Freefly used the Movi system, which starts at $3,995, to build out more camera movement devices. They’ve built a beefed up version of an RC car that can get low and steady shots, and their newest product is the Alta, the successor to the CineStar. The Alta, which starts at $8,495, is full of features that help enable more inventive shots, and make operating the drone more reliable so getting the shot doesn’t take all day to capture.
The most obvious difference between the CineStar and the Alta are the mounting options. While camera operators can sling the camera below the Alta just like on the CineStar, they can also mount it on top for stunning forward motion shots or to shoot from below subjects where the CineStar rotors would get in the way.
The Alta also folds up into a compact custom carrying case and can be deployed in minutes. Six simple clamps hold the unfolded rotor arms in place, a Movi clicks into the top or bottom of the Alta and it’s ready to capture crazy footage from even crazier angles.
The Alta can also perform some automated tasks, like slowly rising at a designated speed or hold position for extended periods of time. This allows camera operators to focus more on getting shots and less on piloting drones.
Freefly doesn’t just build the drones; it also has to test every single one before they’re sent out into the field. These drones aren’t holding a $100 video camera, they’re supporting $10,000 cameras, plus lenses and other electronics, and flying over the heads of famous movie stars, so they need to perform to the highest standards. Freefly tests all their drones at their Woodinville facility before they’re sent out, flying them in actual outdoor conditions and testing individual parts for flaws.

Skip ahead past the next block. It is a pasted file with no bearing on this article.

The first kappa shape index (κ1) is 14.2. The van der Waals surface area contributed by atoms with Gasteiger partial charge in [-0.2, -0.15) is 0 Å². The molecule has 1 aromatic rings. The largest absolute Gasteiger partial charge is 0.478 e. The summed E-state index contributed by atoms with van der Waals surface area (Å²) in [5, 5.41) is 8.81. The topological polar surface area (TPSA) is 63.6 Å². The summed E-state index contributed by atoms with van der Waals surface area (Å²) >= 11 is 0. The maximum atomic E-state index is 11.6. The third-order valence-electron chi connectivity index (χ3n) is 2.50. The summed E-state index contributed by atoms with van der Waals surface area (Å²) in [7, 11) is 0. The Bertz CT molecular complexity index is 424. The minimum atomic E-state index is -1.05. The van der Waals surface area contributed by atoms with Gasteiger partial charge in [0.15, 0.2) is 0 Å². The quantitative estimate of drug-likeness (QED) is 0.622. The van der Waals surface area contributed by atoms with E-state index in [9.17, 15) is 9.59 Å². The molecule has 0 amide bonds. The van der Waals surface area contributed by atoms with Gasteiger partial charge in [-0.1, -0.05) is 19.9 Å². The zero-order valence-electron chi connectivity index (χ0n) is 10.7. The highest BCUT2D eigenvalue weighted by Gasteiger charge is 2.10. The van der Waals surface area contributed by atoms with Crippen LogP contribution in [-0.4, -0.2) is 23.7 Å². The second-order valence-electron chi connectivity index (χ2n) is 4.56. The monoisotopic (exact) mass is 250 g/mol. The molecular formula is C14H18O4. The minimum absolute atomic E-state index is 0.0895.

There is some competition from off-the-shelf drones manufacturers, but not from the drones themselves. While a DJI Inspire 1 can get some great shots with a its 4K camera, it’s not powerful enough to lift and control film-quality cameras with their lenses and other accessories needed for movie making.
However, DJI has developed stabilization technology that also came out of their drone business. The Ronin has many of the same features that Freefly’s Movi comes with, but it’s a bulkier, heavier package meant for more traditional filming scenarios.
DJI also makes cinematic drones, which compete more directly with Freefly’s business model. However, it’s systems are closer to the CineStar than the Alta, requiring more setup time and using more traditional drone technology. DJI has focused on hobbyist drones recently, but Freefly has seen success building drones for the film industry.
Right now, Freefly says it will continue pushing its 65 employees to build better software and hardware that enables professionals to shoot whatever they can think up. The next time you’re wondering how a scene was shot, whether it’s from an impossible angle or the camera is making incredible movements, Freefly’s drones may be making it happen.